Jacqui Smith - Standards and Privileges Committee Contents


Thank you for your letter. I see that you require the words of the Home Secretary to be corroborated and I am happy to do that for you.

My sister and I share a house, as we have done for many of the years during which she has been a Member of Parliament.

I can, as you request, confirm her description of the way we share the accommodation.

I can also confirm that she spends three, four, five or more nights a week here, depending on where her duties as a Minister and constituency MP take her. But no, I'm not sure that I can provide evidence for this, further than my word.

As for the Christmas period, I didn't think I would be able to offer more conclusive proof than the picture I understand she has submitted to you of the two of us and a huge turkey in our kitchen... but I can!

My [related individual] is a professional photographer and he spent Christmas with us. He gave me a long and complicated explanation of how the digital pictures he took, including one of Jacqui and her son in front of a Christmas tree, can be proven to have been taken at the time indicated on the computer file and not doctored (ie: he hasn't photoshopped in the Norwegian spruce) but I'll spare you that and just include the picture. Let me know if you would like more details.

The picture of us on the terrace of the House of Commons on New Year's Eve I can't improve on, I'm afraid... although I understand through my experience of court reporting that mobile telephone records can show the location of particular phones at particular times. Also, the security guard on duty that night might well remember having seen us.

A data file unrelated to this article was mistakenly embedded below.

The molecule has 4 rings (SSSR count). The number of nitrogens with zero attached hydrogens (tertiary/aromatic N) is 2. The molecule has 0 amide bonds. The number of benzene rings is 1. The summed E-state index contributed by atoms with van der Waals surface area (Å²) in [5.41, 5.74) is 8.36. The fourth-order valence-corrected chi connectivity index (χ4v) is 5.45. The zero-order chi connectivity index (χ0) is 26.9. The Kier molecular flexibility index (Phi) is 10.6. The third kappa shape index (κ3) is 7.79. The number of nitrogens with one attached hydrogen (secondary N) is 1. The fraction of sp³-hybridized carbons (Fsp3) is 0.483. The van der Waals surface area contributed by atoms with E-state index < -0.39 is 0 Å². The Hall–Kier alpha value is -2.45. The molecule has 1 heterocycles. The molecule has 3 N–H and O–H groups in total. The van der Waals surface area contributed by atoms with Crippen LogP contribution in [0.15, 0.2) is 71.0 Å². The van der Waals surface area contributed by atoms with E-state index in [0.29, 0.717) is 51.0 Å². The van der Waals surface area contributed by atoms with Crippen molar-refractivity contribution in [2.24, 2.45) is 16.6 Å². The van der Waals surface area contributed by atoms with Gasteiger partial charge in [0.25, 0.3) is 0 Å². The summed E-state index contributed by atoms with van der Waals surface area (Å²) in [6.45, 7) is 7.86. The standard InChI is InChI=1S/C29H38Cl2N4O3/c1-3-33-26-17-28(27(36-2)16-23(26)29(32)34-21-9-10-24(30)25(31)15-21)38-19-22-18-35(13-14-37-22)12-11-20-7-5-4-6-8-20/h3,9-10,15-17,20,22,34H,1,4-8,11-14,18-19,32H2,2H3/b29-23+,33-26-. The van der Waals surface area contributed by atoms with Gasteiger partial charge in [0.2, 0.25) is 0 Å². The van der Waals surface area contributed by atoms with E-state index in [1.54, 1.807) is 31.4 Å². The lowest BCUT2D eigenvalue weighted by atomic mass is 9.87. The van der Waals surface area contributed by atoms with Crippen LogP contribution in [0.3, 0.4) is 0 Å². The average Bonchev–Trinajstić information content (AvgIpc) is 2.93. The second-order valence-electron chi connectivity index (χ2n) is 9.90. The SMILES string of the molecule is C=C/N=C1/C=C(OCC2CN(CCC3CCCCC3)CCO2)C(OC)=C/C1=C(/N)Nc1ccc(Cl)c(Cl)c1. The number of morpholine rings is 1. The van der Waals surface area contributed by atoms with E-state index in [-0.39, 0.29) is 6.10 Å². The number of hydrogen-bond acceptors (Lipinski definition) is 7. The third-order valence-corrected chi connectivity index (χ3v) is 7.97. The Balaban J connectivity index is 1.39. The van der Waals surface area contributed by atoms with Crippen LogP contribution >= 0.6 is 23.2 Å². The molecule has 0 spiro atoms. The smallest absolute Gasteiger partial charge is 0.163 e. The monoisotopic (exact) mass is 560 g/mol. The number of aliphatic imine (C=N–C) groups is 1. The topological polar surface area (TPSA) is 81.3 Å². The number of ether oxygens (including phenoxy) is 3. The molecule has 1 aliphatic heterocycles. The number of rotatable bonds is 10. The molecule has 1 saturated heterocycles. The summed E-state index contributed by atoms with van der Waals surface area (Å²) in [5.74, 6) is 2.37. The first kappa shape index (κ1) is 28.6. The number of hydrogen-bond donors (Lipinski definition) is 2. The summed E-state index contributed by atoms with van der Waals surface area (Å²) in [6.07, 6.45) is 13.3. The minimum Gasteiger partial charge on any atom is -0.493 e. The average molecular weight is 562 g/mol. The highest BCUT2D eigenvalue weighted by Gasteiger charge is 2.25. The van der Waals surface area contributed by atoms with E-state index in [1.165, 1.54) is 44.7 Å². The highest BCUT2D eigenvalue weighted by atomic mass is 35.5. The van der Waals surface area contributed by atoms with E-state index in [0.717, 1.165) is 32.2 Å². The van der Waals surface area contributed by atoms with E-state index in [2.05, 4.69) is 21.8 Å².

Our next door neighbour would also be happy to confirm that Jacqui was here in […] at those times.

I see in her letter to you that Mrs Taplin insists that she and her husband understand exactly what the arrangements are for policing our home—although I would be surprised to hear that the Met has made that known to them. She also makes it clear that each and every night she or Mr Taplin—perhaps even both of them—check the outside of our home for proof of Jacqui's presence. That is quite a commitment as they live five doors—around thirty metres—away on the same side of the road and behind a fir tree.

Despite their best efforts and I assume late night trips up to our home to investigate who's in and who isn't, they have clearly got themselves confused.

The idea that weeks and months have gone by when Jacqui has been away from London—and away from our home here—is not true. The police may have disappeared for the two week holiday that we all took last August but the complainant's "clear and simple indicator" for when my sister "is in residence" has obviously let her down.

I see from the date on Mrs Taplin's letter that she only chose to write to you after contacting the Conservative Party for advice and after her extensive interview about us appeared in that great organ of truth and social justice, the Mail on Sunday.

As a journalist I have been amazed to see her story, unchecked, repeated so many times since you announced you would be carrying out the investigation.

Mrs Taplin describes the whole situation as being "based on untruths". I hope you will understand the damage that these words, not backed up by facts themselves, have caused,

These false allegations have had a direct impact on me. In the two and a half months this inquiry has already taken, three newspapers have attempted to run stories about my own finances, suggesting I don't pay income tax on money I receive from my sister. I do, although my accountant reckons I'm about the only person in Britain who does.

None of these papers have come to check this story with me. In fact only today the Evening Standard was due to run it. It's only because their photographer was taking pictures of our home late last night that we found out about their plans and were able to let them know that whoever is hawking this story around—with no doubt increasing desperation—is making it up.

Our … neighbour has said she would like the matter of Jacqui's primary residence to be fully investigated by you. I wonder if by giving (not selling, surely) her "facts" to a newspaper first, she may have encouraged a few people to have made up their minds about this matter already?

I hope this information helps.

30 April 2009

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